|Clooney talks to reporters |
while marching up Mass Ave., DC
This is the second time I've had this feeling since Amy died. The first time was about a year ago or so when a holocaust survivor spoke at our church. His story was one of terror and anguish, hatred and evil, and then eventual redemption as he described returning to Germany, as an adult, to meet childhood friends who had first teased, then ostracized and bullied him, as the classroom's only Jew. I was confounded by the juxtaposition of soulless evil with loving forgiveness. I became aware in a different way of the tragedy of humanity. The eternal suffering we experience through randomness and through the deliberateness of others. Somehow my own most profound pain of loss, so deep and overwhelming, seemed but one small drop is a vast sea of suffering. And the community of love that held me up after the death of my wife, is but a single flame of the universal fire of love. It was comforting. And confusing. And sad.
Today, again, a variant of those complicated, commingled feelings surfaced. Beyond the appeal of George Clooney, whom I deeply respect, I was struck by Martin Luther King III. He spoke about the horror in Sudan and invoked his father: injustice anywhere is injustice everywhere. But I looked at him and realized, here is a man, now 54, who was just a boy of 8, when his father was assassinated. No stranger he to personal tragedy. And I thought for a moment of my boys who also will grow up with one parent taken away. And then I thought of the countless children in Sudan who will never know a parent. Then others spoke: The brutality of al-Bashir, the lack of action by the rest of the world, this tragedy keeps going on, and on, and half a million may soon starve if we continue looking the other way.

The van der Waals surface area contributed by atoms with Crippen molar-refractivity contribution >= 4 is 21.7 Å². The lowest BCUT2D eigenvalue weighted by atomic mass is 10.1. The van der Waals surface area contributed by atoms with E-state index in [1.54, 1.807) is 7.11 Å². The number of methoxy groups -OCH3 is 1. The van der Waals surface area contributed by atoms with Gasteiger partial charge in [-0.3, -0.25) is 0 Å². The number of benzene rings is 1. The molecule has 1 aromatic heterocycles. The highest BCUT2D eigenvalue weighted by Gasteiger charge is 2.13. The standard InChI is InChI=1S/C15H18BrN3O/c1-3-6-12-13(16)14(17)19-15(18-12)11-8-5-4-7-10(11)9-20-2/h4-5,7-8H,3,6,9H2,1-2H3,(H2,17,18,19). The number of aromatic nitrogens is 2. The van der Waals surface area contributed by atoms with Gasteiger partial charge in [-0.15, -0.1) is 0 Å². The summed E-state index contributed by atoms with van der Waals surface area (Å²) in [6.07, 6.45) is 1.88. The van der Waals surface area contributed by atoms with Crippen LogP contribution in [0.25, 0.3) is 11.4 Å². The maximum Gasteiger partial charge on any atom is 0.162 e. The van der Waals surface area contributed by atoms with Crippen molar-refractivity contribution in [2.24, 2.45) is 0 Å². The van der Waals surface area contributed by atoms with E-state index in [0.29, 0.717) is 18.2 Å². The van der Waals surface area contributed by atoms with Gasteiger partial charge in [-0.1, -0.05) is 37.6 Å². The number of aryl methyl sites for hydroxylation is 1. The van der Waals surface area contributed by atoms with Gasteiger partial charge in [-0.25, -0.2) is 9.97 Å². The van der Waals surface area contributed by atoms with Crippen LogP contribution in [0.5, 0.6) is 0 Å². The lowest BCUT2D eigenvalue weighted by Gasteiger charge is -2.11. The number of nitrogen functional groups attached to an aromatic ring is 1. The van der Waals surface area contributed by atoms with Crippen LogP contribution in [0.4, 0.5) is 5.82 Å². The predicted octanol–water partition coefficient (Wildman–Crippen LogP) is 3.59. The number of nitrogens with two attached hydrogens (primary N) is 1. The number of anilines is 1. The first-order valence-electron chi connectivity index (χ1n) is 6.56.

|Martin Luther King III speaks out against |
the Sudanese government.
And I thought again about that vast sea of suffering. What is it about us? What is it we, as humans, are so afraid of that we must resort to such atrocities, again and again? I wish these were not rhetorical questions but I'm afraid, at least for now, they remain just that. Maybe some day the fire of love can illuminate and provide an answer.
Anyway, that's what I did today.